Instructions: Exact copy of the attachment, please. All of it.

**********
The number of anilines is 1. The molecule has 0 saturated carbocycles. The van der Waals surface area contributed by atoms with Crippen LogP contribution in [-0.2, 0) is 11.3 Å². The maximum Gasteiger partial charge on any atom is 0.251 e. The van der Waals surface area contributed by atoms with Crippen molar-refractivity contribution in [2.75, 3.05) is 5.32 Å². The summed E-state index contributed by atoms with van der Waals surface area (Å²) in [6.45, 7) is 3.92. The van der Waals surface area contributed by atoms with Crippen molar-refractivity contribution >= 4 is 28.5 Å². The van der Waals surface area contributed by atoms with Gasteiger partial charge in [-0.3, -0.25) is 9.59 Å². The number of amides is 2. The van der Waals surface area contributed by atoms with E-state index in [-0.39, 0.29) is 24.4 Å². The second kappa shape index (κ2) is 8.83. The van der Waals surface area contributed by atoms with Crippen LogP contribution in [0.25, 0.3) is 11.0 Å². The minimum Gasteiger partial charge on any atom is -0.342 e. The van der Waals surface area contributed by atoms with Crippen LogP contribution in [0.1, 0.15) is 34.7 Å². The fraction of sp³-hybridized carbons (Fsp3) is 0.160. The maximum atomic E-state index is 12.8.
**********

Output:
The number of anilines is 1. The molecule has 0 saturated carbocycles. The van der Waals surface area contributed by atoms with Crippen LogP contribution in [-0.2, 0) is 11.3 Å². The maximum Gasteiger partial charge on any atom is 0.251 e. The van der Waals surface area contributed by atoms with Crippen molar-refractivity contribution in [2.75, 3.05) is 5.32 Å². The summed E-state index contributed by atoms with van der Waals surface area (Å²) in [6.45, 7) is 3.92. The van der Waals surface area contributed by atoms with Crippen molar-refractivity contribution >= 4 is 28.5 Å². The van der Waals surface area contributed by atoms with Gasteiger partial charge in [-0.3, -0.25) is 9.59 Å². The number of amides is 2. The van der Waals surface area contributed by atoms with E-state index in [-0.39, 0.29) is 24.4 Å². The second kappa shape index (κ2) is 8.83. The van der Waals surface area contributed by atoms with Crippen LogP contribution in [0.25, 0.3) is 11.0 Å². The minimum Gasteiger partial charge on any atom is -0.342 e. The van der Waals surface area contributed by atoms with Crippen LogP contribution in [0.1, 0.15) is 34.7 Å². The fraction of sp³-hybridized carbons (Fsp3) is 0.160. The maximum atomic E-state index is 12.8.